May 19, 2011
As I write this, the sky above Juneau is an infinite blue, the mountains a full palette of greens, and reflections of the sun off the Gastineau Channel make my eyes ache because I just can’t look away. These are the days we live for here in Juneau. Nowhere I’ve been in the world, nowhere, is as beautiful as Juneau on a sunny day. And a whole sunny Juneau weekend? Nirvana, paradise, heaven.
During a recent sunny Juneau weekend, at the Maritime Festival (a hearty ahoy! to Stuart Gerger and the volunteers who organized this wonderful event!), there was a large group of people with T-shirts and pamphlets proclaiming the world would end on May 21. My understanding is these folks believe May 21, is (was, by the time this is printed I hope, though it would solve my overdue library book problem) the biblical Judgment Day and they hope to be chosen by God to ascend to Heaven.
Because it was also the first weekend of the sailing season I considered inviting the May 21 folks out onto the water, wishing they could understand they were already there.
But we went sailing without them, on a glorious sunny Sunday. When there’s water, wind, blue sky, sea birds, and the south shore of Douglas Island to gaze at through binoculars, existential debate seems less necessary, somehow. Existence is all right there for you to see and, like so many Southeast Alaskans, my husband practices his religion from the helm of our sailboat. I could tell you about sermons at the mast and prayers at the bowsprit, but I needn’t continue — you likely have such a preacher to deal with in your own family.
Most serious sailors are, from my observation, pretty sure sailing will save humanity, and quite possibly the world. Captains of sailing vessels across the globe offer chapter and verse lessons about the virtues of this calling. And though I, personally, have to work hard to find my balance on the water (I mean this literally and figuratively), as a spousal crew member, I’ve actually come to agree with them.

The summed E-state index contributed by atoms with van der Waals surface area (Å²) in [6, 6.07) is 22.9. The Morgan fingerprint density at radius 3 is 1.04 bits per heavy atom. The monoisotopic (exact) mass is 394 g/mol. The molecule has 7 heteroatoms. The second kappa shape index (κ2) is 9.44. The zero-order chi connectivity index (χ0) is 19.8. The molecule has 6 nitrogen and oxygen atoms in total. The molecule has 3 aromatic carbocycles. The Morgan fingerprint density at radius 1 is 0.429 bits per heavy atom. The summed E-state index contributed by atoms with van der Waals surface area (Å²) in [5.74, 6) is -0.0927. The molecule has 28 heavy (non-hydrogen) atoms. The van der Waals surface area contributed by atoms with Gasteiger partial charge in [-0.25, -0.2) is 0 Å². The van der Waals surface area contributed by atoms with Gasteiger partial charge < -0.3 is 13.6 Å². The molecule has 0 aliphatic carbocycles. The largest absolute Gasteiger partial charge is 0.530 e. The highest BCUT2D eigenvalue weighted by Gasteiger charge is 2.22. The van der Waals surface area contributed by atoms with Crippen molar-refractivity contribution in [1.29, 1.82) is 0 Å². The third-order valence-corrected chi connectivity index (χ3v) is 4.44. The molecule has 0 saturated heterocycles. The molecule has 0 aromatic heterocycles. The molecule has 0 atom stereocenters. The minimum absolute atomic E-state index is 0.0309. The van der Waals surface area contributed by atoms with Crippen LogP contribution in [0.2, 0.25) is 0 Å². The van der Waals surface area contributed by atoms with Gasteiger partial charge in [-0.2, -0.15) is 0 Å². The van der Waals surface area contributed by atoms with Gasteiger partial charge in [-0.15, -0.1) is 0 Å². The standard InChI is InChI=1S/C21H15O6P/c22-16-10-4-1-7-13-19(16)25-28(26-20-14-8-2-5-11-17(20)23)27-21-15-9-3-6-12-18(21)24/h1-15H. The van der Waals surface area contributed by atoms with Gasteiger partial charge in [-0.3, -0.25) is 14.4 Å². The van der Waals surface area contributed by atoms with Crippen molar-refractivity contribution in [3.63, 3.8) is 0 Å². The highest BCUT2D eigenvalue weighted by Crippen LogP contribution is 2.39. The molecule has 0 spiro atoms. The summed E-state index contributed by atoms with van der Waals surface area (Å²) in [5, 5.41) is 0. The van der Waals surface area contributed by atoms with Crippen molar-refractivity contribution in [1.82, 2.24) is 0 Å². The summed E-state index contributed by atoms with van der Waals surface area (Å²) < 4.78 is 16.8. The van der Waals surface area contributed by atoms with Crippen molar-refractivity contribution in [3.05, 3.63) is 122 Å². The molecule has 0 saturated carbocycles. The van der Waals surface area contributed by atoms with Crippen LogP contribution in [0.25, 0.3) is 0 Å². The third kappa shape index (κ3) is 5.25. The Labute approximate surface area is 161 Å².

Sailing requires time; the focused, problem-solving, stay-on-your-toes time we typically miss in our lives today. There are no emails suddenly popping up on the screen and the wind will not die down for a moment to let you get that text out.
In fact, sailing gives you an understanding of the environment around you that few activities offer. You have no choice but to work with the natural forces around you. You learn what wind, waves, currents, ocean depths, tides, and lee shores can do to your boat if you’re not paying attention, or for your boat if you are.
And if you work with the natural forces well, sailing vessels are the original emission-free transportation mode. Cities in Alaska, and across the globe, are returning to wind power as a clean energy source. But sailors never left the wind behind. People still travel the globe under sail power, and large, wind-powered shipping vessels are being developed using technology that the East India Company never dreamed of. Fishing boats were wind powered not that long ago, as well, and modern sailors rarely miss a chance to drop a line or pot themselves, especially here on the Inside Passage.
And though sailors often dream globally — even those with small boats — they have no choice but to act locally. You can truly “get away” on a sailboat, especially here in Southeast, but there are so many techniques, tricks and even philosophies about sailing that sailors crave connections with other sailors. These connections are always helpful, but our family has found them essential (thanks to Tim, Jim, Mike, and Gerald for rescuing our boat that snowy Christmas Eve — true sailors all!).
Now, all of the above is great, but to be honest I mainly think sailing will save humanity one meal at a time. A family on a sailboat must work together, play together, and eat together. There are few doors, and no TV rooms, dens, or separate bathrooms (though I do gaze longingly at yachts with these things, I mostly wish I had their paid crew). Those days marked by a screaming baby or a sullen pre-teen aside, our annual family sailing trips have given us the best times, the best memories, and some of the best family meals. When you’re anchored in one of the many coves of Southeast Alaska, the summer sun shining or a rainforest mist surrounding you, it almost doesn’t matter what you’re eating (though fresh-caught crab is a favorite) or how smooth the conversation flows, it’s one of the best family dinners possible.
So, if you’re reading this, we made it safely past May 21st. In my family, we’ll celebrate by joining the Southeast Alaska Sailing group on their Memorial Day weekend race to Taku Harbor. Over that weekend we’ll do our part to keep this world safe for humanity, one gust of wind at a time.
• Sarah Lewis is a local architect and co-owner of the 1975 Cal 34 sailing sloop, Tango. Her favorite feature? Its two separate heating systems.